There is little known about guinea fowl eggs nutritional value, but the increase in demand for both the birds and their eggs is prompting farmers, producers and nutrition experts to yield relevant information. According to the Journal of Environmental Science, Toxicology and Food Technology and the American Journal of Experimental Agriculture, the following nutrition facts are true for guinea fowl eggs:
1) Rich in protein. Whole guinea fowl egg is 10.1% to 13.5% protein, with the egg white providing significantly higher amounts of protein than the yolk. The eggs are a source of complete protein, meaning they provide all the essential amino acids the body requires to function optimally but cannot produce itself. They hold benefits for muscles and regulate brain activity by helping produce neurotransmitters that affect mood, appetite, sleep etc.
2) Rich in fat. Guinea fowl egg yolk is 32.2% to 32.7% fat. Little to no fat is present in the egg white. Guinea fowl eggs have more fat than domestic chicken varieties, but less fat than duck and goose eggs. The fat profile includes both healthy amounts of unsaturated fatty acids such as Omega-3 fatty acids and saturated fats.
3) Guinea fowl eggs and Omega-3. It is presumed guinea eggs provide important amounts of Omega-3 fatty acids, similar to free range chicken eggs. This is because guinea fowl are quite feral poultry and like to roam, eat plenty of insects, small reptiles and even small mammals along with seeds, grass and fruits. Even when fed a conventional diet, they will still rely on foraging for most of their nutrition, hence the eggs’ good content of Omega-3. The fatty acid is known to provide benefits for the brain and, together with other fats in the yolk and protein in the whole egg, combat mental fatigue, support learning and memory and reduce brain fog.
4) Source of cholesterol. It is safe to assume that guinea fowl eggs are an important source of dietary cholesterol and theorized to contain slightly more cholesterol than domestic chicken, but a lot less than duck, goose and turkey and quail eggs. One whole guinea fowl egg (which is slightly smaller than a large chicken egg) can provide roughly half the recommended daily intake of cholesterol for an average adult on a 2,000 kcal a day diet, while 100 g of whole guinea eggs can provide the entire RDI of cholesterol. One or two eggs a day can be extremely healthy as the cholesterol in the yolks has a strong protective effect on the nervous system.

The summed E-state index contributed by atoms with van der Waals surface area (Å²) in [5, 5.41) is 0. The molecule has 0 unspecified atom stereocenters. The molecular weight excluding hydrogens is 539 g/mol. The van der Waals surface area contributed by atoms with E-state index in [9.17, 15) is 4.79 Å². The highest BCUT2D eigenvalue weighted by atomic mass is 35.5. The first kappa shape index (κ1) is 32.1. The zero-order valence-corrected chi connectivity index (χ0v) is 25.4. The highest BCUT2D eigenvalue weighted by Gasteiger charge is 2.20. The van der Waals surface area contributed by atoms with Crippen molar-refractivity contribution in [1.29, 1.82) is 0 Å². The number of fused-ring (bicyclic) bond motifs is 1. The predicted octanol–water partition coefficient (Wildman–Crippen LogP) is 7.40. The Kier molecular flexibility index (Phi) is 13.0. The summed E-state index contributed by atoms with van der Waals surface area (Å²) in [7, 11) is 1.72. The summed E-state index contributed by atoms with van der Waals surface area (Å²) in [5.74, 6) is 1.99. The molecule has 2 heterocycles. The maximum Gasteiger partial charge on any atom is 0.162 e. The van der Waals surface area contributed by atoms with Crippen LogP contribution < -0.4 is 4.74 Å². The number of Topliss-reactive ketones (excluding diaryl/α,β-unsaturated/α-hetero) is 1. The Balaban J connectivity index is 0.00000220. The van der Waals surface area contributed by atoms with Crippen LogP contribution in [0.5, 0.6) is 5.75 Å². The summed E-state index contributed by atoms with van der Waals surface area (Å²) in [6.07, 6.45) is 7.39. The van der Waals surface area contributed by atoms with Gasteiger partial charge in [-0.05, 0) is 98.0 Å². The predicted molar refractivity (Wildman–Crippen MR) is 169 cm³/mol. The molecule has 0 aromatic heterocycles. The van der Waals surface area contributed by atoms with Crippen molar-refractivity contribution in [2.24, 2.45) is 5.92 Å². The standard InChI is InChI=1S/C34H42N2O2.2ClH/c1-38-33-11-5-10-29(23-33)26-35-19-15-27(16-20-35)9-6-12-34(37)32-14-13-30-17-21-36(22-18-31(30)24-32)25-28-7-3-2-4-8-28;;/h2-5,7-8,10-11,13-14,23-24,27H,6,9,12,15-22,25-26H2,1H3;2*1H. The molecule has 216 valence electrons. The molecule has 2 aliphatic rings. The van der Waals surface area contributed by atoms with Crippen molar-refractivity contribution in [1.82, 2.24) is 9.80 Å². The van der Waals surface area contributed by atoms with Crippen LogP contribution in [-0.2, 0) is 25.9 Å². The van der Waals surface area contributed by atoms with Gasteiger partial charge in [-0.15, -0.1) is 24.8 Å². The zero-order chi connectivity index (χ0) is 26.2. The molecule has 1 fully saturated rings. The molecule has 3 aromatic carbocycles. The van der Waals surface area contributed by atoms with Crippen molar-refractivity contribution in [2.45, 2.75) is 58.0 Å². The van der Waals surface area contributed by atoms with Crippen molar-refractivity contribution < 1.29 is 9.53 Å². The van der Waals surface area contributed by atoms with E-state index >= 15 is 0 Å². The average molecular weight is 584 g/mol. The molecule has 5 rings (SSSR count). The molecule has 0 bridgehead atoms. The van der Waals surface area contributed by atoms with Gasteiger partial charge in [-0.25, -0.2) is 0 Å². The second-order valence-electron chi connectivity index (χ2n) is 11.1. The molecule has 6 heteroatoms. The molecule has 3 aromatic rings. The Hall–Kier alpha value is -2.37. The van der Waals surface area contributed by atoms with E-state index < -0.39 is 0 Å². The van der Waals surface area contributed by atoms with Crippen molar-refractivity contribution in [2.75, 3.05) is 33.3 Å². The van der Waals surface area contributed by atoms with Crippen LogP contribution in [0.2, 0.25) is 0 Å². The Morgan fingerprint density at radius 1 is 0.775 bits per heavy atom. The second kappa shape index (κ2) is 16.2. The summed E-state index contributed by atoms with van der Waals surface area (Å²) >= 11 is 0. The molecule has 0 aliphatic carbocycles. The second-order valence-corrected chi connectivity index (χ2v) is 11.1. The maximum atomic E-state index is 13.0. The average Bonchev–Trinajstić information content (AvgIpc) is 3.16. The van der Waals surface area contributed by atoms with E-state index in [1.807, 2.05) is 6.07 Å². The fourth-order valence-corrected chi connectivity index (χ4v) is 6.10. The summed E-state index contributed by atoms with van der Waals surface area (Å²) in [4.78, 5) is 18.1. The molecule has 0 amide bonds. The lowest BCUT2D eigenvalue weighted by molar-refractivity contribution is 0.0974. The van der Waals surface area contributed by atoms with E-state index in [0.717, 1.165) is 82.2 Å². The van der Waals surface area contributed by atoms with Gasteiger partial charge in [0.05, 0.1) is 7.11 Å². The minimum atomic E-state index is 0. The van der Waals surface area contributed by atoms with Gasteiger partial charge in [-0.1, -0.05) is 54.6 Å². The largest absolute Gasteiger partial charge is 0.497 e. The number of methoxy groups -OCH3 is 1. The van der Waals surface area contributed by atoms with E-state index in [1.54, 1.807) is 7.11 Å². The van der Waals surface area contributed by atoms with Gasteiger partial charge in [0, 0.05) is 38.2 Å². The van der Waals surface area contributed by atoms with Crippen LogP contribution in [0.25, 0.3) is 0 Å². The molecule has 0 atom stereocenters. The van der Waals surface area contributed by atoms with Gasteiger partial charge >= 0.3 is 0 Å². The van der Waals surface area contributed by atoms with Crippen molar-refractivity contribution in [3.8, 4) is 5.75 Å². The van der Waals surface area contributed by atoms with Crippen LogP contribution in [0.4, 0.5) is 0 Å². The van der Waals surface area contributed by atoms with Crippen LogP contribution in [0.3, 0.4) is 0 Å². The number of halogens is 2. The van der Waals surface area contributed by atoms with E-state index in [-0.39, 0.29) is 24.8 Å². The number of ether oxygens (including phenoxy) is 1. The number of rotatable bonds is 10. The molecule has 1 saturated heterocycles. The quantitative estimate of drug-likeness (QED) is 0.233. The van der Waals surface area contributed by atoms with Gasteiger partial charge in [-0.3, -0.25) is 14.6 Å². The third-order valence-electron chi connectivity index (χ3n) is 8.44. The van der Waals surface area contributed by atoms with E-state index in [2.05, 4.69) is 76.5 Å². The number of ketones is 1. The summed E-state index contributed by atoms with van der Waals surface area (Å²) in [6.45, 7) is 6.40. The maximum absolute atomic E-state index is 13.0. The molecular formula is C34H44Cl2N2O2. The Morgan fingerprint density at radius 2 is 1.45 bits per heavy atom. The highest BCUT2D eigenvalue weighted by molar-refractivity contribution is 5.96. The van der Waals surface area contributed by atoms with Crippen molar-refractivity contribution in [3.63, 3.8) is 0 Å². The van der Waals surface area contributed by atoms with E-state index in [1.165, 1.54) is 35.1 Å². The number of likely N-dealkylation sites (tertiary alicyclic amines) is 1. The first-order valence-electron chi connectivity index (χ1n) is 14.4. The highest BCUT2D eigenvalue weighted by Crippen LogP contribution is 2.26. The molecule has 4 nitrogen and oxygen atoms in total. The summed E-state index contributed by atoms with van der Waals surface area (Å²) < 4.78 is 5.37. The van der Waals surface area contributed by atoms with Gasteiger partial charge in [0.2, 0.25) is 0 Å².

5) B vitamin profile. All eggs, guinea included, are animal products and will naturally contain important amounts of most, if not all essential B vitamins. Like all other egg varieties, guinea too provide the all-important vitamin B9 and vitamin B12, crucial for brain development of babies in the womb and preventive of degenerative diseases of the nervous system like multiple sclerosis. Other B vitamins in guinea eggs include thiamine (B1), riboflavin (B2), niacin (B3), pantothenic acid (B5) and pyridoxine (B6).
6) Rich in choline. Guinea fowl, duck, goose and free range chicken eggs are all rich sources of dietary choline, a B vitamin-like nutrient known for its benefits on the brain and nervous system. Preliminary research suggests choline deficiency is a risk factor for liver disease such as fatty liver disease, cardiovascular and neurological disorders. Dietary choline is especially important for pregnant women because it helps with brain and nervous system development of the baby in the womb as well as after birth. The nutrient in guinea fowl eggs is good for memory and shown to reduce the risk of neural tube defects of the brain, spinal cord and spine in newborn babies.
7) Source of vitamin A. Guinea fowl left to forage for food and only minimally sustained with conventional feed produce intense yellow-orange colored egg yolks that are rich in pro-vitamin A antioxidants like lutein, zeaxanthin and beta-carotene. Some of the benefits of these pro-vitamin A antioxidants include protecting the retina from sunlight radiation damage, promoting skin health and boosting immunity.
8) Minerals in guinea fowl eggs. Sodium, potassium, calcium, magnesium, zinc, copper and iron. Existing research shows the eggs are good sources of several dietary minerals and contribute to cardiovascular function, notably better blood pressure levels (from potassium) and improved arrhythmia (from magnesium), strong bones and teeth (from calcium), reduced fatigue and elevated energy levels (from iron, magnesium and B vitamins) and better immunity (from zinc, copper and vitamin A).
Guinea fowl eggs may also contain vitamin D, phosphorus and trace amounts of vitamins E and K.
Guinea fowl eggs vs chicken eggs. Guinea eggs compared to chicken eggs have a similar taste and appearance and provide a similar nutrition. It is likely though that guinea eggs nutritional profile is superior to that of domestic chicken fed a conventional diet and more similar to the nutritional profile of free range chicken due to their strong predisposition for foraging.